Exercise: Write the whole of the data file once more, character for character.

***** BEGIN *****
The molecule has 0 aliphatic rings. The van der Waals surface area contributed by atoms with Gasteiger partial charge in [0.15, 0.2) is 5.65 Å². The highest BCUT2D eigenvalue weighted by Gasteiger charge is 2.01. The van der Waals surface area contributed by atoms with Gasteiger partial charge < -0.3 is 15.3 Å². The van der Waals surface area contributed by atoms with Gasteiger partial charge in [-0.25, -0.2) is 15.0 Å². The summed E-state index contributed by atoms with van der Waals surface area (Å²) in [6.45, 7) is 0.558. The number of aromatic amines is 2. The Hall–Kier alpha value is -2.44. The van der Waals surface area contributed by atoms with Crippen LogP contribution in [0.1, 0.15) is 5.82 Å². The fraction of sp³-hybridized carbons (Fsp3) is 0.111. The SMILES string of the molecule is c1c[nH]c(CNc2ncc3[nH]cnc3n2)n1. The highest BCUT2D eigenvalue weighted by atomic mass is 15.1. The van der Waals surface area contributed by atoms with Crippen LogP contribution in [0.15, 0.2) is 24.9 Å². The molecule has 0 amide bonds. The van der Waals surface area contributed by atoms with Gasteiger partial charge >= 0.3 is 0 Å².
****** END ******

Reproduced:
The molecule has 0 aliphatic rings. The van der Waals surface area contributed by atoms with Gasteiger partial charge in [0.15, 0.2) is 5.65 Å². The highest BCUT2D eigenvalue weighted by Gasteiger charge is 2.01. The van der Waals surface area contributed by atoms with Gasteiger partial charge < -0.3 is 15.3 Å². The van der Waals surface area contributed by atoms with Gasteiger partial charge in [-0.25, -0.2) is 15.0 Å². The summed E-state index contributed by atoms with van der Waals surface area (Å²) in [6.45, 7) is 0.558. The number of aromatic amines is 2. The Hall–Kier alpha value is -2.44. The van der Waals surface area contributed by atoms with Crippen LogP contribution in [0.1, 0.15) is 5.82 Å². The fraction of sp³-hybridized carbons (Fsp3) is 0.111. The SMILES string of the molecule is c1c[nH]c(CNc2ncc3[nH]cnc3n2)n1. The highest BCUT2D eigenvalue weighted by atomic mass is 15.1. The van der Waals surface area contributed by atoms with Crippen LogP contribution in [0.15, 0.2) is 24.9 Å². The molecule has 0 amide bonds. The van der Waals surface area contributed by atoms with Gasteiger partial charge >= 0.3 is 0 Å².